Whew. What a day.
Today started on a really sad note. My beautiful Colorado morning was spent honoring the life of my best friend’s mom, Michelle, who, tragically, passed away from cancer this week. Since this is someone I’ve known since I was 5 years old, I experienced that familiar shock of grief as I sat on the pew with my parents, my sister, and my own little special guest, my 4 year old daughter.
My daughter was so good. She sat there and colored and every once in awhile took my hand and gave it a squeeze. She would glance at me with that old familiar gleam of trouble in her eye. And her presence reminded me that I was just a little older than her when I first met Michelle.
So hard to believe.
Ugh. Death. It makes me feel so small. Like I’ve been swallowed by something so much bigger than I am. It leaves me searching for answers and hope. And asking the old familiar question…why?
As I watched the new widower today, there were so many things that looked familiar. The hard swallowing and the look fear that once you start you just won’t be able to stop. The restless pacing. Standing at the cemetery wanting to be anywhere else than where you are.
After sticking around for awhile, sharing stories and tears, I had to leave. I had signed up for a writers retreat up in the mountains near Vail. Earlier this morning, it seemed kind of overwhelming to get myself packed, get the kids to school and ready for a fun weekend with the grandparents, and get myself downtown for the funeral.
I wasn’t sure I wanted to go.
But as I left the reception and started to make my way up the mountain, I found myself really grateful for the opportunity to just get away, be in a quiet room for a little while, and…well…write.
After all…that’s what I’m here for.
It’s been a long time since I’ve been this far into the mountains. And it’s been even longer since I’ve been up here during the fall when the Aspens are at their peak. If you’ve never seen it before…it’s truly amazing. You can be driving along, minding your own business when suddenly you round a corner and the mountainside is so ablaze with color it makes your eyes hurt. The grasses are dry and changing for the upcoming season and are every color of yellow and burnt orange you can imagine.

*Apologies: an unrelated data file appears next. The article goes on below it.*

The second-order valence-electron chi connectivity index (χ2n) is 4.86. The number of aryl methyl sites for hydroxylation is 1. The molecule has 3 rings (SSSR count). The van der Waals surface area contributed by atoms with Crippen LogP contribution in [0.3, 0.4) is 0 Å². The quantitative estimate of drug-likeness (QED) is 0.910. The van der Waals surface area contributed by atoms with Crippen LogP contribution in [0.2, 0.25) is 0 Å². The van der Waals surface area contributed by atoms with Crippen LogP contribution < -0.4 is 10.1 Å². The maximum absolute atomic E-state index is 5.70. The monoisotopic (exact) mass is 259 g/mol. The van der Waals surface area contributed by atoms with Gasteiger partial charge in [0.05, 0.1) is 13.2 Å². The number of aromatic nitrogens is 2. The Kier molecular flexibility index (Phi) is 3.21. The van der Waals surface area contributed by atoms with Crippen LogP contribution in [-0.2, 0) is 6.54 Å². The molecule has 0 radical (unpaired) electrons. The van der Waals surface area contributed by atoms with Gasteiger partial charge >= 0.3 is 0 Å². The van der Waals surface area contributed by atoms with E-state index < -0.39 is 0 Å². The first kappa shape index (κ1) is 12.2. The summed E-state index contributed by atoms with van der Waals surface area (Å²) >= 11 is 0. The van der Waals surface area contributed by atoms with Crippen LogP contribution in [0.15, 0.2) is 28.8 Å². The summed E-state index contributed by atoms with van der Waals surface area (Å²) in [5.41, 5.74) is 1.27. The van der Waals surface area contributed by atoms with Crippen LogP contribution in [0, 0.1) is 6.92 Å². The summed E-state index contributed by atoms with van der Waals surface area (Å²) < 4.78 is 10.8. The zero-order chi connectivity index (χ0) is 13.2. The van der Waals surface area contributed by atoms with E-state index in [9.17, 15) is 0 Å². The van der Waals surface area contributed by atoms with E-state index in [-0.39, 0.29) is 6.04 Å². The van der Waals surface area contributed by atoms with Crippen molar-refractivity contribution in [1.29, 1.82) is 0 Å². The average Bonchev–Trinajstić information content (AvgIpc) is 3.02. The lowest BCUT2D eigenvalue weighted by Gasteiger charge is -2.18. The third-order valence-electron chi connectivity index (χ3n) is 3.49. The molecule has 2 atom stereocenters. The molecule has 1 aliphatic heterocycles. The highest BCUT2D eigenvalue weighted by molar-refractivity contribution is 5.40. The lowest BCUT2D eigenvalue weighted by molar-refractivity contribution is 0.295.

I headed up the mountain, tissue box beside me and the Indigo Girls blaring away on the radio. At one point, about an hour into my drive, the mountains were so high on either side of me, I couldn’t even see the tops out of my side windows. There were no trees…the rock went straight up and looked hard and ominous. For a second, it made me feel a little claustrophobic. Kind of like I was being swallowed.
Kind of the way I’d been feeling all day.
And then suddenly, I rounded a corner and the valley opened before me and took my breath away. The sky was so beautiful and the clouds were perfect…straight lines of white streaked through the perfect blue. I thought that if I could lie on my back and just look straight up, I’d feel like I was under water. Like I was floating.
Beneath that perfect sky, the groves of Aspens were bright yellow and so vivid in contrast to the dark green pine. And as I kept driving I thought, “I wish I could take this moment, put it in my pocket, and whenever I felt like I needed to know the answer to ‘why’...I could experience this feeling all over again.”
But since I can’t do that, I’ll just have to remind myself that when I’m on the road and I’m so far down that I can’t see the peaks…the next breath-taking moment could be just around the next corner.
Indigo Girls: Watershed
Thought I knew my mind like the back of my hand,
The gold and the rainbow, but nothing panned out as I planned.
And they say only milk and honey's gonna make your soul satisfied
Well I better learn how to swim cause the crossing is chilly and wide.
Twisted guardrail on the highway, broken glass on the cement
A ghost of someone's tragedy how recklessly my time has been spent.
And they say that it's never too late, but you don't get any younger
Well I better learn how to starve the emptiness and feed the hunger
Up on the watershed, standing at the fork in the road
You can stand there and agonize
Till your agony's your heaviest load.
You'll never fly as the crow flies, get used to a country mile.
When you're learning to face the path at your pace
Every choice is worth your while.
Well there's always retrospect to light a clearer path
Every five years or so I look back on my life and I have a good laugh.
You start at the top, go full circle round, catch a breeze, take a spill
But ending up where I started again makes me wanna stand still.
Stepping on a crack, breaking up and looking back
Every tree limb overhead just seems to sit and wait.
Until every step you take becomes a twist of fate.